Businesses of all types and sizes throughout the United States, Mexico and beyond bring their disputes to Gardere's litigation team and receive practical, responsive, boutique-style attention in return. Our clients have access to the firepower and value of a well-known and highly-regarded Firm's capabilities and interdisciplinary strengths.
Gardere has a national and international energy practice formed around our Energy Industry Team, which is a multidisciplinary group of approximately 60 attorneys with diverse backgrounds, experience and skills specific to the energy industry. Our team includes attorneys who have served as in-house counsel for major energy companies, providing a depth of insight into our clients' needs, issues and concerns. We understand and regularly practice in virtually every sector of the energy, and we represent a wide variety of industry participants from multinational corporations to individuals.
From our offices in the United States and Mexico, our International Practice helps clients operate in today’s global economy. We have more than 30 professionals operating as a boutique within an Am Law 200 law firm and are able to provide focused service with the resources of a large firm. We understand that clients who are engaged in the global marketplace need lawyers who can operate seamlessly across multiple jurisdictions. Our international experts are multi-lingual, are culturally fluent and intimately familiar with various legal systems across the world, especially those in Latin America. Whether you need help with commercial transactions, regulatory matters, customs and import regulations, immigration matters, M&A and joint ventures, international disputes, or international tax planning, Gardere’s international team is here to assist you.
We represent domestic and foreign private funds in all aspects of fund formation, fund operations, platform and add-on acquisitions, and portfolio company operations. Our team has a reputation for being the go-to-lawyers for private equity funds, hedge funds, venture capital funds and family offices. We are known for our vast deal experience, the efficient way we staff and manage our work, and the way we maintain our relationships. We get deals done with sophisticated, strategic, and practical advice tailored to the needs of our clients.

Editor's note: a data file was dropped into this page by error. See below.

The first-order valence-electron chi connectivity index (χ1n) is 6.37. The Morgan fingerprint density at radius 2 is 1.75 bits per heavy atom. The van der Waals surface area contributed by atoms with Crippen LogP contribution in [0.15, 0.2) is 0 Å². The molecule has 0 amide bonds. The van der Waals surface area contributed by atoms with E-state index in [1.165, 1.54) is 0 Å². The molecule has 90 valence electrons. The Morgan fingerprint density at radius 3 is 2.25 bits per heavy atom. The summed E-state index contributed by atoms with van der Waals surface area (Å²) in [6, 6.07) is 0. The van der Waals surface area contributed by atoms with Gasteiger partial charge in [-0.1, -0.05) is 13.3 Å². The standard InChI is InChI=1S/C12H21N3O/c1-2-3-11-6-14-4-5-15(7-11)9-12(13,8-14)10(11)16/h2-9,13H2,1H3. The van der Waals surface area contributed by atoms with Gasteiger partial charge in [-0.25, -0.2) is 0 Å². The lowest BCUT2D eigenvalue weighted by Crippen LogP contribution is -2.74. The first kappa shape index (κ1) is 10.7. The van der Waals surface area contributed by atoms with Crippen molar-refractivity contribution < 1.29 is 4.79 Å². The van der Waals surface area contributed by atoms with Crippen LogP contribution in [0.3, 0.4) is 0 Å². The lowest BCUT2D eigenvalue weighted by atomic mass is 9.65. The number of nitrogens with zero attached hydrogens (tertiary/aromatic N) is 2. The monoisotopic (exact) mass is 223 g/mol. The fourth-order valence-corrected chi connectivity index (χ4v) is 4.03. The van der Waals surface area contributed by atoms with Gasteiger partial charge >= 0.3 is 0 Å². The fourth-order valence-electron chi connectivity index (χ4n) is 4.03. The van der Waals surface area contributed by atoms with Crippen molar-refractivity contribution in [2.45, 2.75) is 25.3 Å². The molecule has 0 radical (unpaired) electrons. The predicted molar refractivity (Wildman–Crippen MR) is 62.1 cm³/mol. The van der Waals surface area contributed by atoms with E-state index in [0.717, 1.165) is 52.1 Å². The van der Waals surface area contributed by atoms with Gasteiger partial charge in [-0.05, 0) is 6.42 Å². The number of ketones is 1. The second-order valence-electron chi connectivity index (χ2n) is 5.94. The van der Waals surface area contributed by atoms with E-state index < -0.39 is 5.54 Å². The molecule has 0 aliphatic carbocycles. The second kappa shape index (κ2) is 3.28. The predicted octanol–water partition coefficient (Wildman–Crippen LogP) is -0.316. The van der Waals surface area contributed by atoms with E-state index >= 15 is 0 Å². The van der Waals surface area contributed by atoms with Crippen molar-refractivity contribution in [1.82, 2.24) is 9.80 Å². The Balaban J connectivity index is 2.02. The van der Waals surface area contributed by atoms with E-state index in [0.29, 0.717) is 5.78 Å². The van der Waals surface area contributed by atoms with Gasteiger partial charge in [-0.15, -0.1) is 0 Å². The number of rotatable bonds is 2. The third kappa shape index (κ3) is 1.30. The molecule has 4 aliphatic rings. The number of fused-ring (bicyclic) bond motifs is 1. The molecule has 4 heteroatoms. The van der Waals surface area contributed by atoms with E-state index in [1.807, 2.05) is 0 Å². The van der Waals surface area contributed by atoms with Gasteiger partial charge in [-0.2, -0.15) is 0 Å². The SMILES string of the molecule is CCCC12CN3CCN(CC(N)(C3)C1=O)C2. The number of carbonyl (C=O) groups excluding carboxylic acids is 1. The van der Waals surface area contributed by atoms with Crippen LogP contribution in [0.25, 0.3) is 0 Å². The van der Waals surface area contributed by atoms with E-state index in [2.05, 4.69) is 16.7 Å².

*Not admitted to practice law.
HAPPY 4TH ANNIVERSARY TO DISPUTING!!! – conceived by Karl Bayer and Rob Hargove. These days Disputing is ably managed by Victoria VanBuren. Victoria recently reached out to me and posted some of my materials and now I am a Guest Blogger for Disputing. This ADR (Alternative Dispute Resolution) Guest Blog was posted on August 12, 2009.
MY GUEST BLOG ABOUT A MEDIATION CONFERENCE:
Blog by Peter Vogel, posted August 12, 2009.
After receiving a Temporary Restraining Order (”TRO”) the Judge ordered a mediation conference between the plaintiff software licensor and their customer in Alabama. The software in dispute was a specialized tax website that the plaintiff had spent many years developing, and after defendant abruptly terminated the license the plaintiff was shocked that the defendant had a competing website providing specialized tax services somewhat a kin to the plaintiff. So the trial judge had no trouble issuing a TRO. As oftentimes happens the Judge ordered me to mediate the case since I was a programmer and have a masters in computer science. My law practice of more than 30 years has always been limited to representing buyers and sellers of IT and Internet services.
Step One – In Depth Review of Plaintiff’s Technology
Since the defendant was in Alabama I arranged a meeting with the plaintiff licensor’s technical staff at my offices a few days before the mediation conference. Plaintiff’s IT staff demonstrated the construction and schema for their data base, and how the website processed data. This exercise lasted a couple of hours, but provided good insight about their IT solution and web business.
Step Two – Review Defendant’s Technology
When the defendant arrived from Alabama for the mediation conference I immediately requested that they demonstrate their website, database construction, and schema. It did not take a lot to determine that the database structures and implementation were not related to the plaintiff’s at all. Further that there were no clues that defendant developed their systems with the aid of plaintiff’s technology.
Settled at the Mediation
The case settled immediately. As a neutral observer of the databases and websites I was certain that the plaintiff’s and defendant’s tax websites were not related. Although on the surface it seemed obvious to most that how else would the developed their website were it not for access and use of plaintiff’s software.
Without question my IT experiences saved both parties from expensive litigation, and allowed them to move on.
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